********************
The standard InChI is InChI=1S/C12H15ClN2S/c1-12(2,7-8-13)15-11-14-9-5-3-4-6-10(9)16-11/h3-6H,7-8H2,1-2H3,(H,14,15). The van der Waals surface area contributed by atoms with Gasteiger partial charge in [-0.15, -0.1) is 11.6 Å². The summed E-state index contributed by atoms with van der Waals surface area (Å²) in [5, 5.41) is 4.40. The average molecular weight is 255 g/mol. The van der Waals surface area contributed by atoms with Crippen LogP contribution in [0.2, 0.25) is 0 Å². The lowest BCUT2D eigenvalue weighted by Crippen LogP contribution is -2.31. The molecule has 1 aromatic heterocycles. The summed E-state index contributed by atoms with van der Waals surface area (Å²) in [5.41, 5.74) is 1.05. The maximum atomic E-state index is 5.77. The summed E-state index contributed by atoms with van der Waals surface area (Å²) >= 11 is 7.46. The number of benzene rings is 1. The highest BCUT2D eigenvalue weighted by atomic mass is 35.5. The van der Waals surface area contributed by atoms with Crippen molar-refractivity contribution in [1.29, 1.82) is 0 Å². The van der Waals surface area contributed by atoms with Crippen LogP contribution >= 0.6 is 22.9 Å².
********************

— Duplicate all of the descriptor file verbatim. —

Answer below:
The standard InChI is InChI=1S/C12H15ClN2S/c1-12(2,7-8-13)15-11-14-9-5-3-4-6-10(9)16-11/h3-6H,7-8H2,1-2H3,(H,14,15). The van der Waals surface area contributed by atoms with Gasteiger partial charge in [-0.15, -0.1) is 11.6 Å². The summed E-state index contributed by atoms with van der Waals surface area (Å²) in [5, 5.41) is 4.40. The average molecular weight is 255 g/mol. The van der Waals surface area contributed by atoms with Crippen LogP contribution in [0.2, 0.25) is 0 Å². The lowest BCUT2D eigenvalue weighted by Crippen LogP contribution is -2.31. The molecule has 1 aromatic heterocycles. The summed E-state index contributed by atoms with van der Waals surface area (Å²) in [5.41, 5.74) is 1.05. The maximum atomic E-state index is 5.77. The summed E-state index contributed by atoms with van der Waals surface area (Å²) >= 11 is 7.46. The number of benzene rings is 1. The highest BCUT2D eigenvalue weighted by atomic mass is 35.5. The van der Waals surface area contributed by atoms with Crippen molar-refractivity contribution in [1.29, 1.82) is 0 Å². The van der Waals surface area contributed by atoms with Crippen LogP contribution >= 0.6 is 22.9 Å².